Consultants typically drive the material standards and quality in Qatar
In an interview with QCN, George Xydas, director and partner of Drywall Qatar, talks about specialist building products in Qatar; latest trends and challenges in the market, along with details of some recent projects of Drywall Qatar.
What are some specialist building products that are in high demand in Qatar?
Drywall Qatar’s product range includes dry-lining systems, suspended ceilings, raised access flooring, demountable partitions, acoustic and vibration control systems, fire protection systems, marble and joinery. As the Qatar construction market is booming, all our products are in high demand, but recently, the attention has turned to fire protection systems as well as environmentally-friendly building materials. Given the government’s attention to safety, most of the projects require tested systems to offer fire protection. Qatar Civil Defence is doing a great job at certifying high-quality materials and systems that offer fire protection in a wide variety of public and non-public areas.
What are some emerging trends in terms of flooring, ceilings and interior panels in Qatar?
The trend in all three areas is one of higher quality products being specified by the consultants and architects with attention to acoustic quality as well as environmental-friendliness. Qatar is proving to the world that it is a country where businesses can come to flourish. The infrastructure that is being developed for the education, sports, medical, services, and oil and gas industry are of world-class quality.
When talking about these building products, what is the level of Qatar’s reliance on foreign market?
There is a heavy reliance on the foreign market as the local manufacturing industry is still quite young. There are quite a few local manufacturers of building products. However, most of our products are imported. Many international manufacturers have actually set up plants in the United Arab Emirates (UAE) to service the Gulf Cooperation Council (GCC) region. Hence, one of the biggest suppliers to Qatar is the UAE.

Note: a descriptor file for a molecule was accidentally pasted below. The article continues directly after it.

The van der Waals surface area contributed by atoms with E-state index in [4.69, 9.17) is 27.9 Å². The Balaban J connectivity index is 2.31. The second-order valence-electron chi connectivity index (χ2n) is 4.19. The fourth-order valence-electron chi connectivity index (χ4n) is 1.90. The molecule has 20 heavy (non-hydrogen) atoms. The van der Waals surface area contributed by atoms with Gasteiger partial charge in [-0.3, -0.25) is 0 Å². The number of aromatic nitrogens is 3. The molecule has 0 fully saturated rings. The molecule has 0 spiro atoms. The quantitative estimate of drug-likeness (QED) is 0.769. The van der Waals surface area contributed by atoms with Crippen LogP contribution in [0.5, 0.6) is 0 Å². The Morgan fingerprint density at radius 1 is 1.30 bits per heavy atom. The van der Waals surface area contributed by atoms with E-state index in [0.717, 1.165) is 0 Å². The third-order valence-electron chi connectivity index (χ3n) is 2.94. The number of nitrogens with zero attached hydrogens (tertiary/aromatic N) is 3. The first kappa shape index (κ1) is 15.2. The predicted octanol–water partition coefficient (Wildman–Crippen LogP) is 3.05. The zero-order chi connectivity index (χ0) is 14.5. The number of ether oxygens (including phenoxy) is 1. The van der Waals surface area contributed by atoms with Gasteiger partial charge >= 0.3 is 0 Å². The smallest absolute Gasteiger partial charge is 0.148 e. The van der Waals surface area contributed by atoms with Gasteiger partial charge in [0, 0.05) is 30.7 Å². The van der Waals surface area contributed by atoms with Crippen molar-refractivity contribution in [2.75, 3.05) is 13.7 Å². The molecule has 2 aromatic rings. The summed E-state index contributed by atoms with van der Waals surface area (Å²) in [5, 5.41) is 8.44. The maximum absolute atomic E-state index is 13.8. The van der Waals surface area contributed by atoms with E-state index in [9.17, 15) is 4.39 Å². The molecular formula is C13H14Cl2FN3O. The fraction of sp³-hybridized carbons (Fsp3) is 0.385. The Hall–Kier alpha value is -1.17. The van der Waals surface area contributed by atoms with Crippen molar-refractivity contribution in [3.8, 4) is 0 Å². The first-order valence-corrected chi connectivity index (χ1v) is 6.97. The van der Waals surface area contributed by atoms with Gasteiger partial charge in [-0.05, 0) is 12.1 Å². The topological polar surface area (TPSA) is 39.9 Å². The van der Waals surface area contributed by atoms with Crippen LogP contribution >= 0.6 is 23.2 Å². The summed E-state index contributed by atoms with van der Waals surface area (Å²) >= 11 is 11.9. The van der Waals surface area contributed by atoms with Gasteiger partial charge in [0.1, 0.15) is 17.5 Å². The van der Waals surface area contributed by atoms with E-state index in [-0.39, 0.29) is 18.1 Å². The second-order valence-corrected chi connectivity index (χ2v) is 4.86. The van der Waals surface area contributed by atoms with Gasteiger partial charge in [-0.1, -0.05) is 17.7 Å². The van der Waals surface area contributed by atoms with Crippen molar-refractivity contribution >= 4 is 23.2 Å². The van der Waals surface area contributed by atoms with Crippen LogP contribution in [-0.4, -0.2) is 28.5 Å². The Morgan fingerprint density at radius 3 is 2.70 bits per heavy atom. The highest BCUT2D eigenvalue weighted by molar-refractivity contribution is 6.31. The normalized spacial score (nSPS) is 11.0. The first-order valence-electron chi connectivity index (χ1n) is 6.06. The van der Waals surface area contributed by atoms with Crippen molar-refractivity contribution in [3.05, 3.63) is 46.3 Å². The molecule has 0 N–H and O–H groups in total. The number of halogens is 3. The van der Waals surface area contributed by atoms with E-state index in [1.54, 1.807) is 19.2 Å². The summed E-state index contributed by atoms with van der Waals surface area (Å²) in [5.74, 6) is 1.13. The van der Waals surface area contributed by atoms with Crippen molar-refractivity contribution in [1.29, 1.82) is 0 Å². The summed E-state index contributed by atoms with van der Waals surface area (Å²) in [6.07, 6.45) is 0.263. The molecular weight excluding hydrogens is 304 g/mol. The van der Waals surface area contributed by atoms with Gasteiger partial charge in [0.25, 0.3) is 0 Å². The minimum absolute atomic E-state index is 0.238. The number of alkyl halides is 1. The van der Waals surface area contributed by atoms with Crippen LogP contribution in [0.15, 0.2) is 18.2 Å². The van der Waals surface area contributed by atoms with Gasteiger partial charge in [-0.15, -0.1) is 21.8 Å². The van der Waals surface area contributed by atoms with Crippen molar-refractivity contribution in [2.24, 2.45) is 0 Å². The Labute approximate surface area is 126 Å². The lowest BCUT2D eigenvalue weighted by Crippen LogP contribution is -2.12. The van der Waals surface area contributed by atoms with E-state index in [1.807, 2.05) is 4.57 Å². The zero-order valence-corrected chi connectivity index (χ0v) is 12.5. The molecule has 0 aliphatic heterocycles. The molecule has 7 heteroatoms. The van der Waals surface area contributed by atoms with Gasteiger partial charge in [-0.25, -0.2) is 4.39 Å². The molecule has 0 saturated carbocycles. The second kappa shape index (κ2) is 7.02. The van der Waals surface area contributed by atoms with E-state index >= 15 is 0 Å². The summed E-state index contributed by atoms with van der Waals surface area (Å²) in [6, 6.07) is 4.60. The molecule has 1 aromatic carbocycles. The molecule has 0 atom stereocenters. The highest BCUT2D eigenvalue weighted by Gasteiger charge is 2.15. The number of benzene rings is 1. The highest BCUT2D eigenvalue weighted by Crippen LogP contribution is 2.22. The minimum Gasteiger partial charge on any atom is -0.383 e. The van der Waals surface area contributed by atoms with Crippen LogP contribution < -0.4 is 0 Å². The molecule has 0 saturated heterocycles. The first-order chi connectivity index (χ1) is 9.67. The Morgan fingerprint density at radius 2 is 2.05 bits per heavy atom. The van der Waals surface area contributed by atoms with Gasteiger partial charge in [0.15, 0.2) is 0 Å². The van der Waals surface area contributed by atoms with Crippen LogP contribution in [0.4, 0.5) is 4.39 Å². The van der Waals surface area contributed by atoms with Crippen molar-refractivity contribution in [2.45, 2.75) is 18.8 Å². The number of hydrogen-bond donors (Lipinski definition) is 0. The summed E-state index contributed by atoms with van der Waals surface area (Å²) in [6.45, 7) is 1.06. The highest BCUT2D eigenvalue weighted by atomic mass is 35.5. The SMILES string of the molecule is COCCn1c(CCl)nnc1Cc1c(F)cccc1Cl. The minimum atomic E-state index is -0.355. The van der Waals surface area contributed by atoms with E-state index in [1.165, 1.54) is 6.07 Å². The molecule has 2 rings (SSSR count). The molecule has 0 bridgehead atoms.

In terms of the quality of products and their installation, are there any minimum standards adhered to in Qatar?
The installation standards are often driven by the main contractors and the reputation they carry in the market with guidance from the consultants as to the level of experience required for a main or sub-contractor to be prequalified. In this area, the market is classified into two categories: the large high-profile projects (either private of government sponsored), and the small-to medium-sized residential or commercial projects. For the former, there is strict adherence to the material specifications and the preferred product manufacturer or vendor. Materials must meet specific requirements regarding their physical properties and their suitability for the project properties as well as meeting LEED requirements. For the latter, typically, we see a deviation from the specification as project owners strive to achieve lower costs to maximise project value and profitability.
Tell us about some major projects you have done in Qatar, what are some current projects you are working on?
For material procurement, we have serviced and are servicing projects such as the new Hamad International Airport, for which we provided acoustic floor insulation for the VIP lounges and ceiling acoustic barriers. For the Naufar Rehabilitation Center, we have been involved in providing dry-lining systems, acoustic seamless ceilings, and acoustic ceiling tiles. In Qatar’s New College of Engineering, Drywall provided dry-lining systems, which we are also providing for Tawar Mall and Qatar Foundation Research and Development Complex. For Qatar Petroleum District located in West Bay, we are behind the supply and installation of metal ceiling systems.
What is the usual practice in Qatar’s market – purchase with or without installation services?
The market is segmented in this area and the decision depends on the strategy of each main contractor. There are companies that have in-house workforce, who purchase materials and install them internally. For many contractors, the strategy is to sub-contract specific scopes. This allows them to negotiate better terms and have more capacity to take on projects as their core team concentrates on project and construction management. The overall trend, however, is in the direction of sub-contracting, given the market dynamics and rise in construction projects. This trend is not without challenges, as the main contractor needs to ensure that the subcontractor’s quality is compliant with project requirements, and that they are not selected purely on price criteria.
What are some challenges of dealing in the Qatari market?
The Qatari construction market is growing at a very fast pace and this growth comes with challenges that market participants are called to face and manage. Given the fact that most of the materials are imported, all entry points into the country are overwhelmed with the sheer volume of products that need to be transported and delivered to construction sites. Currently, there are severe delays at Doha port as well as at the borders with Saudi Arabia for road transport. These delays have knock-on effects on project timelines, and the situation is not expected to get any better as the market picks up pace. Hopefully, with the operation of the temporary terminal at the Hamad Port, the situation will get better. Other challenges in the market are typical of any market that is growing fast, such as scarcity of qualified personnel and the restrictions that exist in their mobility as well as companies stretching themselves too thin on human and financial resources, which in some cases may lead to challenges in project completion.